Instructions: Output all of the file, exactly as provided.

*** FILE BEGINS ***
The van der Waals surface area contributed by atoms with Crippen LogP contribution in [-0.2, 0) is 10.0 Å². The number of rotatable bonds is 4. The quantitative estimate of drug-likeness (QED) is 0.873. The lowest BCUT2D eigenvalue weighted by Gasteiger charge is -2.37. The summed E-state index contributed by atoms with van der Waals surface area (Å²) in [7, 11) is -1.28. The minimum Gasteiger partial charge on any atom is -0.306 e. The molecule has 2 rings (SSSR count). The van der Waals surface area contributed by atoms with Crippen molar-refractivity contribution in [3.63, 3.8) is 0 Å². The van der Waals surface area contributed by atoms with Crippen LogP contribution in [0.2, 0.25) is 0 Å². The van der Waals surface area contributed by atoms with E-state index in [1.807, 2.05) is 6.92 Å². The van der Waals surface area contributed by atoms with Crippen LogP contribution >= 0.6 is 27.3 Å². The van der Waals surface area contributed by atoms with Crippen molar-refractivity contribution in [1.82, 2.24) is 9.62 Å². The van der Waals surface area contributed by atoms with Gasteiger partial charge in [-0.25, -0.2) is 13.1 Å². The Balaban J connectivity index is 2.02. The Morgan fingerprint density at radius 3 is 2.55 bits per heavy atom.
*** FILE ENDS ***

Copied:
The van der Waals surface area contributed by atoms with Crippen LogP contribution in [-0.2, 0) is 10.0 Å². The number of rotatable bonds is 4. The quantitative estimate of drug-likeness (QED) is 0.873. The lowest BCUT2D eigenvalue weighted by Gasteiger charge is -2.37. The summed E-state index contributed by atoms with van der Waals surface area (Å²) in [7, 11) is -1.28. The minimum Gasteiger partial charge on any atom is -0.306 e. The molecule has 2 rings (SSSR count). The van der Waals surface area contributed by atoms with Crippen molar-refractivity contribution in [3.63, 3.8) is 0 Å². The van der Waals surface area contributed by atoms with Crippen LogP contribution in [0.2, 0.25) is 0 Å². The van der Waals surface area contributed by atoms with E-state index in [1.807, 2.05) is 6.92 Å². The van der Waals surface area contributed by atoms with Crippen LogP contribution >= 0.6 is 27.3 Å². The van der Waals surface area contributed by atoms with Crippen molar-refractivity contribution in [1.82, 2.24) is 9.62 Å². The van der Waals surface area contributed by atoms with Gasteiger partial charge in [-0.25, -0.2) is 13.1 Å². The Balaban J connectivity index is 2.02. The Morgan fingerprint density at radius 3 is 2.55 bits per heavy atom.